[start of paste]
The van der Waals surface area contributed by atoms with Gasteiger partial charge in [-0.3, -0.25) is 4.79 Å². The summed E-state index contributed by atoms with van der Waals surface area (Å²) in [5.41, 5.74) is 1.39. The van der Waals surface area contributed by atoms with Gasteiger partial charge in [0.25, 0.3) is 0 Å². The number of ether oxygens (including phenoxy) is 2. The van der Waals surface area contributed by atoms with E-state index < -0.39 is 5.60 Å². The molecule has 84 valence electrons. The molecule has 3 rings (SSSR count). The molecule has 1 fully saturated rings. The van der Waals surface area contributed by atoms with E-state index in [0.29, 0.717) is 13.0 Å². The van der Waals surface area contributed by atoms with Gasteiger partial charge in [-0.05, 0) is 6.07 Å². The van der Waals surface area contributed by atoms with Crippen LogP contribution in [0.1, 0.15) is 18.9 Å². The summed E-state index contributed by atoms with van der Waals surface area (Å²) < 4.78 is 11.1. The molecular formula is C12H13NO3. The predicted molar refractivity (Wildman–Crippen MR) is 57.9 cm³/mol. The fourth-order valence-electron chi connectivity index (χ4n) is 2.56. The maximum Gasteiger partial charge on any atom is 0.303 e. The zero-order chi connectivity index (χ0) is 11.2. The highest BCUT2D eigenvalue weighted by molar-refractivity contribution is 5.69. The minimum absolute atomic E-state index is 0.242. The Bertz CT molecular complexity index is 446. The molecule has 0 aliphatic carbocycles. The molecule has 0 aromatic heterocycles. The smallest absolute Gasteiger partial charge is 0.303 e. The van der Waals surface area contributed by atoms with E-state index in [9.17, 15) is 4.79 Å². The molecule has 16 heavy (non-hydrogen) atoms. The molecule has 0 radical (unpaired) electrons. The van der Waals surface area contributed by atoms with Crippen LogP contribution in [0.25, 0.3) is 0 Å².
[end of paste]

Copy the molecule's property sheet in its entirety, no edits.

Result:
The van der Waals surface area contributed by atoms with Gasteiger partial charge in [-0.3, -0.25) is 4.79 Å². The summed E-state index contributed by atoms with van der Waals surface area (Å²) in [5.41, 5.74) is 1.39. The van der Waals surface area contributed by atoms with Gasteiger partial charge in [0.25, 0.3) is 0 Å². The number of ether oxygens (including phenoxy) is 2. The van der Waals surface area contributed by atoms with E-state index < -0.39 is 5.60 Å². The molecule has 84 valence electrons. The molecule has 3 rings (SSSR count). The molecule has 1 fully saturated rings. The van der Waals surface area contributed by atoms with E-state index in [0.29, 0.717) is 13.0 Å². The van der Waals surface area contributed by atoms with Gasteiger partial charge in [-0.05, 0) is 6.07 Å². The van der Waals surface area contributed by atoms with Crippen LogP contribution in [0.1, 0.15) is 18.9 Å². The summed E-state index contributed by atoms with van der Waals surface area (Å²) < 4.78 is 11.1. The molecular formula is C12H13NO3. The predicted molar refractivity (Wildman–Crippen MR) is 57.9 cm³/mol. The fourth-order valence-electron chi connectivity index (χ4n) is 2.56. The maximum Gasteiger partial charge on any atom is 0.303 e. The zero-order chi connectivity index (χ0) is 11.2. The highest BCUT2D eigenvalue weighted by molar-refractivity contribution is 5.69. The minimum absolute atomic E-state index is 0.242. The Bertz CT molecular complexity index is 446. The molecule has 0 aliphatic carbocycles. The molecule has 0 aromatic heterocycles. The smallest absolute Gasteiger partial charge is 0.303 e. The van der Waals surface area contributed by atoms with E-state index in [9.17, 15) is 4.79 Å². The molecule has 16 heavy (non-hydrogen) atoms. The molecule has 0 radical (unpaired) electrons. The van der Waals surface area contributed by atoms with Crippen LogP contribution in [0.25, 0.3) is 0 Å².